For the writing, at least I have options.
I’d been planning on writing a novel and figured that the six months between scans was enough time to do so. But I no longer have six months between scans, I’ll be back to three. And the problem with that is that it only gives me two clear months. This is because I struggle with my mindset for the week after I get the results, whatever they are. And there’s a good three weeks of scanxiety in the build up to getting any given set of results.
That’s a month of wastage, in total. When the scans are six months apart, that’s ample time to get stuff done. I’d planned to limit myself to 1,000 words a day, to maintain focus and quality. This meant that I’d easily achieve a novel of 100,000 words in the five clear months. Also programmed into this routine was time to proof read the 1,000 words from the previous day, before writing anything new. I’d even allowed time to do a couple of hours of painting and decorating each day, between proof reading and writing, to digest and foment.
Now, don’t get me wrong, I completely understand that it’s a saturated market and there was no guarantee that I’d get anything published. I do, however, have a great many book ideas outlined, in case a potential publisher or agent could be tempted. However, publishers and agents are fully aware that novelists who write a series of books offer better return than those who write only one. Consequently, given my history of recurrences, even if I do get one publishable book out, it may be the only one.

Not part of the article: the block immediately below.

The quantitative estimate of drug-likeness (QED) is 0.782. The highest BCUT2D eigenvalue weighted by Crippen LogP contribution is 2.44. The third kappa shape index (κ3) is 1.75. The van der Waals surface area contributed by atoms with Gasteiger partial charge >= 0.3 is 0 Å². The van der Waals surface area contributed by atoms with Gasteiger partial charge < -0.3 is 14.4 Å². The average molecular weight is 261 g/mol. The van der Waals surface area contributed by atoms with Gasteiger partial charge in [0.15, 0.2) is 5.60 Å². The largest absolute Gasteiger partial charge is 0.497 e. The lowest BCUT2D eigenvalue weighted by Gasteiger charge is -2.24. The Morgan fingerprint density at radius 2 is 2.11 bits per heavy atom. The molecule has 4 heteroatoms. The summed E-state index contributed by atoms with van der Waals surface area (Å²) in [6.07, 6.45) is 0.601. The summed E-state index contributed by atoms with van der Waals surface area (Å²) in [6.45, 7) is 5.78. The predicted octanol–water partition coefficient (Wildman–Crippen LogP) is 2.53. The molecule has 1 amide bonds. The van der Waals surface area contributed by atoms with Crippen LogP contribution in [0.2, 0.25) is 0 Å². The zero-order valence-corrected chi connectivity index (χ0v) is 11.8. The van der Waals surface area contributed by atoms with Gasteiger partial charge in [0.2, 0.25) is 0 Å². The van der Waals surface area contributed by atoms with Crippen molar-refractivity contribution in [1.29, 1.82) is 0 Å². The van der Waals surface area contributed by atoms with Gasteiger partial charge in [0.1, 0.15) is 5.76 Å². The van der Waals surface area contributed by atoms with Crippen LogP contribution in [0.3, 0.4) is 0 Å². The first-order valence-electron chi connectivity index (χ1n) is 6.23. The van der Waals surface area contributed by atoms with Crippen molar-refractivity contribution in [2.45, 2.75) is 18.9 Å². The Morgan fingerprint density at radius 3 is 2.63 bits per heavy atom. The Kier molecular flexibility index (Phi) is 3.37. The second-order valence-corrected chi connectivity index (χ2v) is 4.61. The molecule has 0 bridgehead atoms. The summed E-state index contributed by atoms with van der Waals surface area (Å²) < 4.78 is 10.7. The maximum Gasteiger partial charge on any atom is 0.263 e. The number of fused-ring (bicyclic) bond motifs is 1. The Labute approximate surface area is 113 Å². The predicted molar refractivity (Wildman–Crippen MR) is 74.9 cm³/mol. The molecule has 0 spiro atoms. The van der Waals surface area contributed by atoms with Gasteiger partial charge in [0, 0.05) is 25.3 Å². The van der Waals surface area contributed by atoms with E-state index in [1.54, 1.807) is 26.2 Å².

Far better, from the industry point of view, to give a chance to an author who it’s probable will get multiple books out.
Not that I’m going to give up, of course. There are now plenty of self-publishing options that might very well fit the bill.
Additionally, technically, it doesn’t have to be a novel. Maybe three months would be enough to collect the thoughts and experiences of the first year of my journey with cancer. Admittedly, the vast majority of that is already on my website…